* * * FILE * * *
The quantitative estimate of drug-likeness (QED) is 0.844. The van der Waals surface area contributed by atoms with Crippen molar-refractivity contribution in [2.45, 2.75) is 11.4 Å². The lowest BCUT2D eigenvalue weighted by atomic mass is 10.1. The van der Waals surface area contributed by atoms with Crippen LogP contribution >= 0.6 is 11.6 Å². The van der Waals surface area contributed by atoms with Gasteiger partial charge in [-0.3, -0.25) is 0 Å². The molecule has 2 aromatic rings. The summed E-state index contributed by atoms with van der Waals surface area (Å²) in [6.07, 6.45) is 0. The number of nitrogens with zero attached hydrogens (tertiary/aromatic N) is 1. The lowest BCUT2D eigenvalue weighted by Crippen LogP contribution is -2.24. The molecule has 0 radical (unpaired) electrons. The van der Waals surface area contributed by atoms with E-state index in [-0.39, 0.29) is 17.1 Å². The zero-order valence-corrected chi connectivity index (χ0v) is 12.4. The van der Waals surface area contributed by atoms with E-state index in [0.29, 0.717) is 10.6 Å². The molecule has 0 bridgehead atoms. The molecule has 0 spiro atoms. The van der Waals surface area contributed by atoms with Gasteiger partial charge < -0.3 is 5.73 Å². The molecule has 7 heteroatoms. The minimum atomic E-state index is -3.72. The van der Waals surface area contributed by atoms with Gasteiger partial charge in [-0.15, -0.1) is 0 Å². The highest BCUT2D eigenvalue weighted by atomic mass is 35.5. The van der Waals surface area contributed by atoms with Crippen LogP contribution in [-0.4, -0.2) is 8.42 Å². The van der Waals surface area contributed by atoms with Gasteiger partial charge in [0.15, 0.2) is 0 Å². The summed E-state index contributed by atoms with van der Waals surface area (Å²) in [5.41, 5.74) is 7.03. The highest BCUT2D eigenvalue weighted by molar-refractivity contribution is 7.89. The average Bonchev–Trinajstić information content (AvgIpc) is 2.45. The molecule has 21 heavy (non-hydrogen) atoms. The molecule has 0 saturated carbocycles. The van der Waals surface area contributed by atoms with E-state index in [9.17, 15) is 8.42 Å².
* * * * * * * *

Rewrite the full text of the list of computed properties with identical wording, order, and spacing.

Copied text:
The quantitative estimate of drug-likeness (QED) is 0.844. The van der Waals surface area contributed by atoms with Crippen molar-refractivity contribution in [2.45, 2.75) is 11.4 Å². The lowest BCUT2D eigenvalue weighted by atomic mass is 10.1. The van der Waals surface area contributed by atoms with Crippen LogP contribution >= 0.6 is 11.6 Å². The van der Waals surface area contributed by atoms with Gasteiger partial charge in [-0.3, -0.25) is 0 Å². The molecule has 2 aromatic rings. The summed E-state index contributed by atoms with van der Waals surface area (Å²) in [6.07, 6.45) is 0. The number of nitrogens with zero attached hydrogens (tertiary/aromatic N) is 1. The lowest BCUT2D eigenvalue weighted by Crippen LogP contribution is -2.24. The molecule has 0 radical (unpaired) electrons. The van der Waals surface area contributed by atoms with E-state index in [-0.39, 0.29) is 17.1 Å². The zero-order valence-corrected chi connectivity index (χ0v) is 12.4. The van der Waals surface area contributed by atoms with E-state index in [0.29, 0.717) is 10.6 Å². The molecule has 0 bridgehead atoms. The molecule has 0 spiro atoms. The van der Waals surface area contributed by atoms with Gasteiger partial charge < -0.3 is 5.73 Å². The molecule has 7 heteroatoms. The minimum atomic E-state index is -3.72. The van der Waals surface area contributed by atoms with Gasteiger partial charge in [-0.15, -0.1) is 0 Å². The highest BCUT2D eigenvalue weighted by atomic mass is 35.5. The van der Waals surface area contributed by atoms with Crippen LogP contribution in [-0.4, -0.2) is 8.42 Å². The van der Waals surface area contributed by atoms with Gasteiger partial charge in [0.15, 0.2) is 0 Å². The summed E-state index contributed by atoms with van der Waals surface area (Å²) in [5.41, 5.74) is 7.03. The highest BCUT2D eigenvalue weighted by molar-refractivity contribution is 7.89. The average Bonchev–Trinajstić information content (AvgIpc) is 2.45. The molecule has 21 heavy (non-hydrogen) atoms. The molecule has 0 saturated carbocycles. The van der Waals surface area contributed by atoms with E-state index in [9.17, 15) is 8.42 Å².